Fig.2. Pattern of magnetic field data processing for a quiet-day - anomalous magnetic field and components of induction vector. The inscription Bz 27.10.93; RMS% = 19.63, L=500s. denotes the component of M.T. field, the date of observation, the relative RMS value of the residual field in percents and the length of impulse response in seconds.
In its upper part the graphs both of the predicted Bzs and of the residual (anomalous) dBz fields variations are represented. As a first approximation, they reflect variations of the external (MT) and of the internal (geodynamic) E.M. fields respectively. As follows from the latter graph in such a case the external MT field is well attenuated in dBz, the relative root-mean-square value of the anomalous field to the predicted one (RMS%) is equal to 19.63 percents. Below the graphs a spectral-time diagram of the anomalous field is shown. It permits to represent an information contained in the anomalous field in a more expressive form. On the diagram the time t of observation is along the horizontal axis, while the period of the residual field in minutes is along the vertical axis.The colour scale denotes the spectral density of the residual field. On the plot one can see some well-defined anomalies of the residual field. The lowest part of the picture shows the so called dynamic sections of impulse responses of induction vector components Izx and Izy. On such sections the time delay t of impulse responses Izx and Izy in seconds is along vertical axis and the colour scale denotes a magnitude of the impulse responses. The direction of t-axis corresponds to a rise of a depth of investigations with increasing of time delay. From such a plot, we can infer how much the transfer functions varies in time, and consequently how much the geoelectrical section changes. In the case the changes of geoelectrical section is not great. The values of impulse responses of transfer functions as well as of spectral density of an anomalous field are computed at every sampling-step, then they are averaged within 6 minutes intervals and are outputed on the plots.
The next picture (Fig.3.) is another dayly pattern (16.07.93) for vertical magnetic field.
Fig.3. Pattern of magnetic field data processing for disturbed day (16.07.93).
In the case the relative value of residual field is higher (RMS%=56.13) and there is a well-defined anomaly on the dynamic section of inductive vector component Izy.The anomaly of the spectral density is not so expressive in the case.
Fig.4 shows a pattern (27.10.93) of electric field processing for relatively quiet day.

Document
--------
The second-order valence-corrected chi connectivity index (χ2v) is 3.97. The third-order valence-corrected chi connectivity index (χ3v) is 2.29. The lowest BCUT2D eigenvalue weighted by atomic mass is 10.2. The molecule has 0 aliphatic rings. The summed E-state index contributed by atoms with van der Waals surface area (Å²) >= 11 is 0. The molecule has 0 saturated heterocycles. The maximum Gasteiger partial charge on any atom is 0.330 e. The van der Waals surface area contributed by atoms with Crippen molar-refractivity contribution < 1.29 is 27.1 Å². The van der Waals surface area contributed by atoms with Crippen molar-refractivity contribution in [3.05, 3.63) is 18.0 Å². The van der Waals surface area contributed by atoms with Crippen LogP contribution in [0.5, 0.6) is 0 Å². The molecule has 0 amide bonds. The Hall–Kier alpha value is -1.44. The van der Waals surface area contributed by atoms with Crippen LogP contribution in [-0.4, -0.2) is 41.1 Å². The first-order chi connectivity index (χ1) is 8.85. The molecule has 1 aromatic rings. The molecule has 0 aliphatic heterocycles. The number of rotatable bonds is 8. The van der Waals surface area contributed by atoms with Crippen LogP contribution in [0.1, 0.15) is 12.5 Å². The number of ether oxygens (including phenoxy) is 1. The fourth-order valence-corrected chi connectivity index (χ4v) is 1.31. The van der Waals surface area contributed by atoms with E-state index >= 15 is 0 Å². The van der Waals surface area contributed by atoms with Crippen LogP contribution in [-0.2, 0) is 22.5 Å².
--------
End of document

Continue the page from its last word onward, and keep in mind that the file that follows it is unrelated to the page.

Fig.4. Pattern of electric field data processing for quiet day - anomalous electric field and components of impedance tensor (27.10.93).
Here RMS%=24.67 and the impulse responses of impedance tensor elements change slightly. In contrast the dayly pattern on 07.10.93 is an example of disturbed anomalous electric field (fig.5).
Fig.5. Pattern of electric field data processing for disturbed day (07.10.93).
The impedance impulse responses change in a great extent in particular Zxy and the level of anomalous field increses up to 50.65%. In general, the quality of the electric field measurement and processing is worse than for the magnetic field. It is a result of a stronger interference in this case. It is important that in all the above-mentioned cases the residual field is not correlated with the predicted one and consequently it has other sources. But it cannot be reliably declared to be of internal (seismo-electrical) origin and to be connected only with geodynamic processes. Often it can also be of local industrial origin.
After averaging of the data on 3 hours intervals the dayly outputs of data processing are then synthesized into montly plots. Fig.6 is one such example for the vertical component of a magnetic field (for November,1993).
Fig.6. An example of a monthly plot for magnetic field after averaging the daily plots (11.93).
The graphs for both predicted and anomalous fields in the case are represented in the form of their intensity envelopes. As in the case of dayly patterns the residual field is not correlated with the predicted one, and consequently it provides an independent information. This picture also shows how the transfer functions change during some longer periods of time.
Fig.7. is the same monthly plot but for the electric field.
Fig.7. An example of electric field monthly plot (11.93).
Both anomalous field, and impedance transfer functions, appear much more disturbed than in the case of the magnetic field. Here the level of residual field is equal to 49.43% and there are pronounced anomalies of impedance impulse responces. Its duration is about several days. A special feature of the monthly patterns is that the anomalous field involves a pronounced daily harmonic. It is clearly seen on the graphs of the residual field and on its spectral-time diagrams (especially in the electric field). Since the data are presented in the periods band 20 sec - 1 hour, so such a phenomenon may be the result of field modulation only.
After 1 day averaging of 3 hour sampling data the monthly outputs of data processing are synthesized into a yearly plot. Fig.8 is an example of such plots for the vertical magnetic field.
Fig.8. Pattern of a yearly plot for magnetic field (1993).
The plot of the anomalous field does not appear expressive in such a form. Concerning the dynamic sections of the transfer functions, they show some anomalous zones. At present, its origin as well as the origin of anomalies on dayly and monthly plots are not clear. This is partly explained by the fact that during 1993 several weak seismic events occurred, although no powerful one. But the main cause is connected with the fact that the M.T. field observations were performed at one station only. Therefore, we cannot reliably interpret the observed disturbances of the residual field and of the transfer functions and locate a position of their source. Due to the same reason no trustworthy judjements can be passed about the correlation between E.M. disturbances and seismic events. For a reliable interpretation of the M.T. monitoring it appears essential to record simultaneously the E.M. field at several stations, and to correlate E.M. observations with other kinds of geophysical parameters.